What are super cookies and zombie cookies, those programs that are constantly spying on you?

While internet users are starting to become familiar with the popular cookies that collect your data on a daily basis, few are aware of the super cookies and zombie cookies. These persistent and challenging programs, if not impossible to erase, make sure to track your internet activity to better serve targeted ads.

To identify this issue, it is necessary to first understand the purpose of using traditional cookies. Launched on the web in 1994, they are actually small computer icons that are downloaded directly to your computer or smartphone from the websites you visit. The idea here is to collect information about the websites you visit and make it easier for you to browse the web, for example by allowing the webpage you visit regularly to display faster. While they are running, cookies are placed in recognizable files on your computer or mobile phone, and they can be quickly deleted by, for example, emptying your history regularly.

Two types of super cookies

In the case of the super cookie family, “We keep the idea of ​​tracking the same, with the difference that this type of cookie is very difficult to erase,” explains Hisham Bouali, a cybersecurity expert and pre-sales manager for Europe, the Middle East and Africa. Company One Identity, specializes in access and identity management. There are two types of super cookies:

The first is called a flash cookie and it is often used for video ads or for example when you watch a video on YouTube on your TV, you pause and resume it at the same time on your mobile phone, for example.

The second type of super cookie is based on the Unique Identifier Header (UIDH). This code is often injected by Internet Service Providers (ISPs), who are the only ones licensed to monitor all of your activities on the web. The problem is, this type of cookie is not hosted on your computer or smartphone, but on the server of your Internet Service Provider. “Therefore, there is no installation of this type of super cookie on your computer, and your antivirus or protection program cannot do anything,” stresses Hisham Bouali.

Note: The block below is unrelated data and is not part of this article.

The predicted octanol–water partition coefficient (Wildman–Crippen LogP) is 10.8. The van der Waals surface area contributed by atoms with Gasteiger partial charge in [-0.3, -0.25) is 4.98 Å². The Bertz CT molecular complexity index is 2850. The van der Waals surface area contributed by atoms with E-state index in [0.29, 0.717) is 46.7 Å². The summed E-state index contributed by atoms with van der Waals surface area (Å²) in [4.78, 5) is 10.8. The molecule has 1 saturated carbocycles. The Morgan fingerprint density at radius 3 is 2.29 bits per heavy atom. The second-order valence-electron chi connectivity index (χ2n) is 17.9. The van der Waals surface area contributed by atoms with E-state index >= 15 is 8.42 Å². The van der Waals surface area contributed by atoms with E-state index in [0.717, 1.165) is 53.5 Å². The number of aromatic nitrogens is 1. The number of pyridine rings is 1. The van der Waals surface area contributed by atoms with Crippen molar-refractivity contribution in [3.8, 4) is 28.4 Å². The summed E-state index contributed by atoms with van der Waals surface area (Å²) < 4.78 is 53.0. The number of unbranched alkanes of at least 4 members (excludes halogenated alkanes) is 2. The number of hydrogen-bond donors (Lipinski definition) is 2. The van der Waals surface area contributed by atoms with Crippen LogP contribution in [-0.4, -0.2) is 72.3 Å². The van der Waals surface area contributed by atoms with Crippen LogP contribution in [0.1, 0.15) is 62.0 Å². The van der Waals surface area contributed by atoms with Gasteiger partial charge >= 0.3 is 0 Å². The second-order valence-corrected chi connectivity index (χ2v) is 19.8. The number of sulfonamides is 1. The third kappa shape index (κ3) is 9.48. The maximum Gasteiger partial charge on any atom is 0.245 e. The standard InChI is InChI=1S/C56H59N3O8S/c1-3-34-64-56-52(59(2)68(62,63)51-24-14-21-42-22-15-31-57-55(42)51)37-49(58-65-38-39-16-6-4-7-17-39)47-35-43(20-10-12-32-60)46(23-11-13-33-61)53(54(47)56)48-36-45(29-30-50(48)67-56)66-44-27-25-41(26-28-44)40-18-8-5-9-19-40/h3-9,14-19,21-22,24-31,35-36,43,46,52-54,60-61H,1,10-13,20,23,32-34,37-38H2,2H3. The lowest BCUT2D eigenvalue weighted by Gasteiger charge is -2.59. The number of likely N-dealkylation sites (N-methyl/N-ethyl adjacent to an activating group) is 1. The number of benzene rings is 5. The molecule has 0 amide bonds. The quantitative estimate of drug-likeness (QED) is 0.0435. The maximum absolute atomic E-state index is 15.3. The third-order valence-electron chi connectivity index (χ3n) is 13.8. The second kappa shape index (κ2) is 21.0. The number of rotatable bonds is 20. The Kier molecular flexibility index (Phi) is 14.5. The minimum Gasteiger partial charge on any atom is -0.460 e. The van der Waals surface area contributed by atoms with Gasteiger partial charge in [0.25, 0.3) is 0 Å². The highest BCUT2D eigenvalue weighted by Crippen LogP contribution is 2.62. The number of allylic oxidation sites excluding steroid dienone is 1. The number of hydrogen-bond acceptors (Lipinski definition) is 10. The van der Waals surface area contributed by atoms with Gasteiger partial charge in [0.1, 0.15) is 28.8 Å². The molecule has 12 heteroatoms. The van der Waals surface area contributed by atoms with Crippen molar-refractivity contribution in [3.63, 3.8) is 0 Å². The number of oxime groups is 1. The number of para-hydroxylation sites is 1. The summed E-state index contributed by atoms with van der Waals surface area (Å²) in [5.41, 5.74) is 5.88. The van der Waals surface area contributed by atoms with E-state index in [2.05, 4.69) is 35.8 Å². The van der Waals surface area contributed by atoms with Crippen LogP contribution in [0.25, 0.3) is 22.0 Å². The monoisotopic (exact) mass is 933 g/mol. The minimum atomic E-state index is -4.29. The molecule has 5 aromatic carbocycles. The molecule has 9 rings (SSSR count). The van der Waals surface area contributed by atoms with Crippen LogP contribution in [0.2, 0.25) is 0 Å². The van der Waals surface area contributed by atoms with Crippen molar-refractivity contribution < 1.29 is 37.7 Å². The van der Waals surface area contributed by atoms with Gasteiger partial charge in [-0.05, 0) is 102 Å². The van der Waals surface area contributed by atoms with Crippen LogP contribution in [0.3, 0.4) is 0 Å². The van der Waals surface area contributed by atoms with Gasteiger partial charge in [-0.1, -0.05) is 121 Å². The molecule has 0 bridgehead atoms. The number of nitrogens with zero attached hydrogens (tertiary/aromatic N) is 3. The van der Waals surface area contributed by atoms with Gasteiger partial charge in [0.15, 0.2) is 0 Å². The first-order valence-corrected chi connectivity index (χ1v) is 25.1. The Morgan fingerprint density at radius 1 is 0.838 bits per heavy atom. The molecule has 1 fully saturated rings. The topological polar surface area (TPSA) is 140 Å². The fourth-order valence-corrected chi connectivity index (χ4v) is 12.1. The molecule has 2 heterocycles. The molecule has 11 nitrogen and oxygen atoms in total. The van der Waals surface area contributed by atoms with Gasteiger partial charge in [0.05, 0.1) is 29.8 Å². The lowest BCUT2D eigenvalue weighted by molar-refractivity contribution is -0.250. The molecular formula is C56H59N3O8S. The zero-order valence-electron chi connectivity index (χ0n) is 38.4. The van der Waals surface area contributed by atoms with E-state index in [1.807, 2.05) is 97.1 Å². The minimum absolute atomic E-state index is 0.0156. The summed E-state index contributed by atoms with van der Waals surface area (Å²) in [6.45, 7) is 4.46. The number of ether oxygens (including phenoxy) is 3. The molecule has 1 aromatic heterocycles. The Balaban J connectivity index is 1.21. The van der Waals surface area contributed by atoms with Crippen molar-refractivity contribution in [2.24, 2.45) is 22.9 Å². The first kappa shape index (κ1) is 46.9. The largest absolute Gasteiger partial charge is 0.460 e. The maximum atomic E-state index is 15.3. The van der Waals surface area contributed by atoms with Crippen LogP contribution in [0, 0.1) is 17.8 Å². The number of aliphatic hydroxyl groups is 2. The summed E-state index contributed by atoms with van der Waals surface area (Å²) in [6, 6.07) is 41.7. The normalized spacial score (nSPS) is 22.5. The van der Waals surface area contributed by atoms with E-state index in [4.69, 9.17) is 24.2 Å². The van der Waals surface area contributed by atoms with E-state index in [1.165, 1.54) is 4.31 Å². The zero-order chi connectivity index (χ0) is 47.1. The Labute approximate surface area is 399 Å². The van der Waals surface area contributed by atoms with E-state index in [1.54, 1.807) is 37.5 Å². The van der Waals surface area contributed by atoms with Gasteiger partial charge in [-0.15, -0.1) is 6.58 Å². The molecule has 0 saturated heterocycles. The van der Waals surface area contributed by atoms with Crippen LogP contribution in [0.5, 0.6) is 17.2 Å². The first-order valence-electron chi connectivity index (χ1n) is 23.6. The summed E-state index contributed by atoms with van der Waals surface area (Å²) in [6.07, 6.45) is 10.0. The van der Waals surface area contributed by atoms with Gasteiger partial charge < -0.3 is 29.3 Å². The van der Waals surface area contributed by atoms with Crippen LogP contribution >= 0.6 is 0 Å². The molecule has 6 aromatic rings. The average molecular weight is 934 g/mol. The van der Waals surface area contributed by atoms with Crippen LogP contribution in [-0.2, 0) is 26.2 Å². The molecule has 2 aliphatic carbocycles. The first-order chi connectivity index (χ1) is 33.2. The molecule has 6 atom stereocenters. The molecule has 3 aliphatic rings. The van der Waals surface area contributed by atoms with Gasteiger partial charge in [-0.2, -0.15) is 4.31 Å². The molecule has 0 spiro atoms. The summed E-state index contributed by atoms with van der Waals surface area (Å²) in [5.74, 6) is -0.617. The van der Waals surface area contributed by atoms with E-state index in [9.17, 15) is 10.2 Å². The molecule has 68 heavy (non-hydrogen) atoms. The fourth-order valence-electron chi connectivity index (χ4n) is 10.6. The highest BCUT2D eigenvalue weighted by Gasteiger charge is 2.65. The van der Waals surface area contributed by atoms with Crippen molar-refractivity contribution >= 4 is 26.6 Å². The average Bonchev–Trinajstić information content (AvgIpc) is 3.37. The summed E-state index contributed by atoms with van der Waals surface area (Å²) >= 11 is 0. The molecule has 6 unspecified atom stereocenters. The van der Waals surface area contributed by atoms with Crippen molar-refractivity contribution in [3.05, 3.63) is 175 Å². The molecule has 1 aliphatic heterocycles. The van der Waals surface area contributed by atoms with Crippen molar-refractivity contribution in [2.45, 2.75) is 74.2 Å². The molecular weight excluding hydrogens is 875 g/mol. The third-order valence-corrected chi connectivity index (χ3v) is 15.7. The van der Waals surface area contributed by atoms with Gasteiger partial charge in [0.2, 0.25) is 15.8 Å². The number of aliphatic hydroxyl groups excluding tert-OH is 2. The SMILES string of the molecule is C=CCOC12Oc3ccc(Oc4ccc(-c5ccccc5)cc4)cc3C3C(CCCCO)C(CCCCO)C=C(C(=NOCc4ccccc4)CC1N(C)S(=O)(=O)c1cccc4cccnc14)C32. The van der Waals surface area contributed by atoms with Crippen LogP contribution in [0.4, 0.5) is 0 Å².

Private data risk

Thus, the latter refers to the case of the US operator Verizon, which was fined $ 1.35 million for its customers to track to resell data to third parties. “This is the danger of these super cookies. If a normal cookie is saved on one site and it is allowed to collect information for this site only, the super cookie will allow the information to be resold to other sites and partners,” he warns. Also, if your ISP’s databases and server are attacked by a cyber criminal, private data will be leaked. “In the event of a cyberattack of this kind, the ISPs see their responsibility as obligated, and therefore they do what is necessary to protect their server as much as possible,” says Hisham Bu Ali.

The annoying state of zombie cookies

At the same time, super cookies are another derivative known with Zombies Cookies, also called Ever Cookies. Here, these little icons are well hidden in your computers and your smartphones will take over normal cookies, even after manually deleting them. The idea is to keep tracking your activities on the web without your knowledge. Data of interest to marketing related entities and even internet service providers. “However, since these zombie cookies are installed on your computer or laptop, they can be eliminated thanks to tools like antivirus, as they can sometimes be considered malware.”

What advice should I follow when dealing with super cookies?

In order to reduce or even shorten traceability, two solutions must be considered. “By using a VPN, which allows private browsing in incognito mode, the data will be completely encrypted and thus impossible to use by a third party. It is also possible to contact access providers to ask them not to participate in their tracking program. The same goes for companies. Finally, when You change your ISP, you should usually delete everything that has been accomplished and collected. The problem is that we do not always know how long the ISPs keep this data, ”Hisham Bouali concludes.

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Frank Mccarthy

<p class="sign">"Certified gamer. Problem solver. Internet enthusiast. Twitter scholar. Infuriatingly humble alcohol geek. Tv guru."</p>

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